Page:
Facebook Crunches the Numbers on Viral Red Equal Sign

Facebook published its efforts to calculate just how many people changed their profile picture to some version of the HRC pink-on-red equal sign on Tuesday.

memes, viral, facebook, hrc, gay marriageThe pink-on-red equal sign image created by the Human Rights Campaign to show support for gay marriage as the issue was heard in the Supreme Court earlier this week delivered the LGBT rights group a big social media win.

In an instance of what’s still fun about memes, users created Kosher, not-Kosher, queer-supremicist, Southern comfort, fairy and Martha Stewart spinoffs on the logo. Like a real virus, the logo mutated and spread.

Today, Facebook published its efforts to calculate just how many people changed their profile picture to some version of the image.

“For a long time, when people stood up for a cause and weren’t all physically standing shoulder to shoulder, the size of their impact wasn’t immediately apparent. But today, we can see the spread of an idea online in greater detail than ever before. That’s data well worth finding,” wrote Facebook data scientist Eytan Bakshy on the company’s blog.

A quick rundown of what the company found: More than twice as many users updated their profile photo this Tuesday, March 26, than did the previous Tuesday.

Users closest to 30 years-old showed the greatest increase in photo updates. Just about 3.5 percent of 30 year-olds changed their photos in response to the HRC campaign, Facebook estimates. Those who identify as women on Facebook were slightly more likely than those who identify as men to update their photos.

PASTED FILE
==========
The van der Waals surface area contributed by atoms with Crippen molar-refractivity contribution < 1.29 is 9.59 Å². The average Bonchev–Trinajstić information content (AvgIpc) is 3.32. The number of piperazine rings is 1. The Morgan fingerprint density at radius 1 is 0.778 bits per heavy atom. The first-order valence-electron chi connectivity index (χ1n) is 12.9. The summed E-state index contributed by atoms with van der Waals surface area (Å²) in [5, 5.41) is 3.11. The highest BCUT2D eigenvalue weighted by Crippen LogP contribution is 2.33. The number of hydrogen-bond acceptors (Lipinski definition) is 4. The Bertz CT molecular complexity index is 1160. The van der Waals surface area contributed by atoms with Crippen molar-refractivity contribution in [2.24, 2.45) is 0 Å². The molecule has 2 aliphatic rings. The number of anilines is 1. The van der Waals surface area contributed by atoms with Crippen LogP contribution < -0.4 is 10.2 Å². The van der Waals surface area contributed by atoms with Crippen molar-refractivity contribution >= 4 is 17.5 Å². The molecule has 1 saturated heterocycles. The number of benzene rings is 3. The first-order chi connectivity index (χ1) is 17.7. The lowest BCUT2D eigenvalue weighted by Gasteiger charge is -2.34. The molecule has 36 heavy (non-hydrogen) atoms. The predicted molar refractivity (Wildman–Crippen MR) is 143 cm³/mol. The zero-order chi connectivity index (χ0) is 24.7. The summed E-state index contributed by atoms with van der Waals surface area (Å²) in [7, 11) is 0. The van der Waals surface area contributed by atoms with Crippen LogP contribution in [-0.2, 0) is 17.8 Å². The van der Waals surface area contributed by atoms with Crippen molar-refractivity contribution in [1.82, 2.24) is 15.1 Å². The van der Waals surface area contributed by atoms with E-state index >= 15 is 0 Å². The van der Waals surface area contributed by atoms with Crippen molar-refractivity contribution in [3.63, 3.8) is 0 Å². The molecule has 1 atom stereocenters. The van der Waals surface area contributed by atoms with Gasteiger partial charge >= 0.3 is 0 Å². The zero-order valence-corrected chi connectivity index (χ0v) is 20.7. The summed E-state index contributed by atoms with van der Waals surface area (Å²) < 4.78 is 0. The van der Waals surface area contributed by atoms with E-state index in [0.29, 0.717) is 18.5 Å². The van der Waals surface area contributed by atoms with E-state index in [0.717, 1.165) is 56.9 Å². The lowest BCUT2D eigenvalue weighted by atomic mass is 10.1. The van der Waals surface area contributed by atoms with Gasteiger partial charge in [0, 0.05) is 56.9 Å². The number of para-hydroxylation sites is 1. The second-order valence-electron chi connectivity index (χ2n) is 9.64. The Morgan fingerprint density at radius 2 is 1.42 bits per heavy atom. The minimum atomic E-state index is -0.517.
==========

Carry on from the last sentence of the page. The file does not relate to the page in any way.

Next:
Using some fancy math, the Facebook team found that response to the HRC campaign was greatest in Washtenaw County, Michigan — the county that surrounds Ann Arbor, Michigan and the University of Michigan. About 6 percent of Facebook users who logged in from this county on Tuesday changed their profile photos in response to the campaign.

College towns, such as Austin, Texas and Ames, Iowa, were among the top responders. And dense cities, such as San Francisco and Washington, D.C. also showed their support for gay marriage.

“Surprisingly, while … population density was correlated with increases in profile updating …, many counties housing large cities like Los Angeles, Chicago, and New York City, showed only modest increases [of] 2.4-2.9% in support,” Bakshy noted.